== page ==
eal, e; f. An awl; sub&u-short;la :-- Þurhþyrlige his eáre mid eale [mid áne eale, Roff.] perf&o-short;ret aurem ill&i-long;us sub&u-short;la, L. Alf. 11; Wilk. 29, 12. v. al.

eala ale :-- Eala cerv&i-short;sia, celia, Ælfc. Gl. 32; Som. 61, 106; Wrt. Voc. 27, 35. v. ealu.

eálá, æálá, æ-acute;lá, hélá; interj. 0! alas! Oh! eheu! euge! proh :-- Eálá ge næddran O! ye serpents. Mt. Bos. 23, 33: 23, 37. Eálá, eálá euge, euge. Ps. Spl. 69, 4. Eálá eálá! oððe wel wel! ahah ahah! or well well! euge euge! vel bene bene! Ps. Lamb. 34, 25. Æ-acute;lá, ðú Scippend O, thou Creator, Bt. Met. Fox 4, 1; Met. 4, 1. Æ-acute;lá Drihten leóf. Hy. 1, 1: 2, 1. Eálá! gif he wolde O that he would, Bt. Met. Fox 9, 105; Met. 9, 53. Eálá hwæt se forma wæ-acute;re alas! that the first should have been, 8, 109; Met. 8, 55. Eálá! ðæt hit wurde O! that it might be, 8, 77; Met. 8, 39. Eálá! ðæ-acute;r we mágon geseón alas! there we may see, Exon. 27 a; Th. 80, 27; Cri. 1313. v. eáw.

eá-lád, e; f. A water-way; aqu&o-long;sa via :-- Frécne þuhton egle eáláda the fearful water-ways appeared terrible, Andr. Kmbl. 881; An. 441.

eala-hús, eal-hús, es; n. An ale-house; taberna :-- On eala-húse in an ale-house, L. Eth. iii. 1; Th. i. 292, 9.

eá-land, -lond, es; n. Water-land, an island; ins&u-short;la [eás land island, lit. water's land, land of water, v. gen. eás in eá] :-- Ne geseah nán cépa eáland no merchant visited the island, Bt. 15; Fox 48, 13. Ðæs fægerne gefeán habbaþ eálanda mænig latentur ins&u-short;læ multæ, Ps. Th. 96, 1. Cumaþ hí of eálandum útan they shall come forth from the islands, 71, 10. Swylce he eác Orcadas ða eálond to Rómwara ríce geþeódde Orc&a-short;das &e-short;tiam ins&u-short;las R&o-long;m&a-long;no adj&e-long;cit imp&e-short;rio, Bd. 1. 3; S. 475, 13: Beo. Th. 4657; B. 2334: Exon. 52a; Th. 181, 27; Gú. 1299: 96 b; Th. 360, 27; Wal. 12: 361, 17; Wal. 21: 60a; Th. 217, 28; Ph. 287. v. íg-land.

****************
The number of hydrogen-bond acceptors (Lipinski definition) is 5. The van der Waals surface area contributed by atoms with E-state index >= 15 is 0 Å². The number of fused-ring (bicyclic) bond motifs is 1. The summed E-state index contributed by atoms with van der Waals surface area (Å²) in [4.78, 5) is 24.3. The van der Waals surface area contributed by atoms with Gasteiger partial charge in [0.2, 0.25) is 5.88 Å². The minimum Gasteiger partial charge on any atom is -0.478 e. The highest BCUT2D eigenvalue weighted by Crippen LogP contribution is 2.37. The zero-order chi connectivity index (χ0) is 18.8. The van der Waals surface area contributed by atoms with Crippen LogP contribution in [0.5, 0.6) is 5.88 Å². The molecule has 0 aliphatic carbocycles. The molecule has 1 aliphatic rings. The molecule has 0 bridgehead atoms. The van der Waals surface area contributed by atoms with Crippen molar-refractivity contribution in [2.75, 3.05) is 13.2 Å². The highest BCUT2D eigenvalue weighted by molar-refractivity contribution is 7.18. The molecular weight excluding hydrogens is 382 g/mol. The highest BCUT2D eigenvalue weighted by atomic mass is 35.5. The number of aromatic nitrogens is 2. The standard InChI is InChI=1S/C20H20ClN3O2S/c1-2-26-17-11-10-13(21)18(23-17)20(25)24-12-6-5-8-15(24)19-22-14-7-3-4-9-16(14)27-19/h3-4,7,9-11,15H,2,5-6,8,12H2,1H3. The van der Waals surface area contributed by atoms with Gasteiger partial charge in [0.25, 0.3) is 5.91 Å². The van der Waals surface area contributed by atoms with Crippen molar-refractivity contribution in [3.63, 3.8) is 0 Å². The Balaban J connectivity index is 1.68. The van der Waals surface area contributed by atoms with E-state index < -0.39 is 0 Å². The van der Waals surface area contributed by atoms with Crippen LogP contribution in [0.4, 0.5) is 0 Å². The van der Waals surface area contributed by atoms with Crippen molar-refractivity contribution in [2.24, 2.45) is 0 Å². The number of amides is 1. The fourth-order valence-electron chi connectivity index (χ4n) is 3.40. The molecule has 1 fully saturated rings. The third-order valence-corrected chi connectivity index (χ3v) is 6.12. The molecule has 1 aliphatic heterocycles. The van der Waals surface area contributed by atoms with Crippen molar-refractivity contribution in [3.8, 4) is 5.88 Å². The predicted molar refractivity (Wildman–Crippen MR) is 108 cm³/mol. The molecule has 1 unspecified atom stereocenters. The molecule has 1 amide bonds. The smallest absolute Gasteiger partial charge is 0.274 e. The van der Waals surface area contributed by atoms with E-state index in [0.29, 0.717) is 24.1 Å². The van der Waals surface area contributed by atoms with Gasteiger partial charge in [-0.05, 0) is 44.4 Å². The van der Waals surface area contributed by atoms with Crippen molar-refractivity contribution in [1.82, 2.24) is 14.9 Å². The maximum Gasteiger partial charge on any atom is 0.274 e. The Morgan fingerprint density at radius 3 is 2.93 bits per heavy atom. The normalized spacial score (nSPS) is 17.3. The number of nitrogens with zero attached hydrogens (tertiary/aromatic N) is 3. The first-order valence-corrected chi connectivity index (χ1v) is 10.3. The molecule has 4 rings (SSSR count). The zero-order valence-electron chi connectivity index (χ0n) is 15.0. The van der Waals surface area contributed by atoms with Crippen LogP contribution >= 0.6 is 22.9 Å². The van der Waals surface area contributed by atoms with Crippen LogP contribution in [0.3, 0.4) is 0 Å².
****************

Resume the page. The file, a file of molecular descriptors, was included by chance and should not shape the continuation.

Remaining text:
eala-scóp, es; m. An ale-poet, L. N. P. L. 41; Th. ii. 296, 12. v. ealu-scóp.

ealaþ, ealoþ, alaþ, alþ, aloþ, eoloþ; n; indecl. in s. but gen. alþes, Rtl. 116, 42, Ale; cerv&i-short;sia :-- Twelf ambra Wilisces ealaþ [MS. B. ealoþ] twelve ambers of Welsh ale, L. In. 70; Th. i. 146, 17: Ors. 5, 3; Bos. 103. 33. v. ealu.

ealaþ-wyrt, e; f. Ale-wort; cerv&i-short;sia mustea, nova, Som. Ben. Lye.

eal-beorht all-bright, v. eall-beorht.

ealc each :-- He ofslóh ða hæ-acute;ðenan on ealcum gefeohte he slew the heathen in every fight, Ælfc. T. 13, 18. v. æ-acute;lc.

eal-ceald all-cold, v. æl-ceald.

eal-cræftig all-powerful, all-mighty, v. æl-cræftig.

eal-cyn of every kind, universal, v. eall-cyn.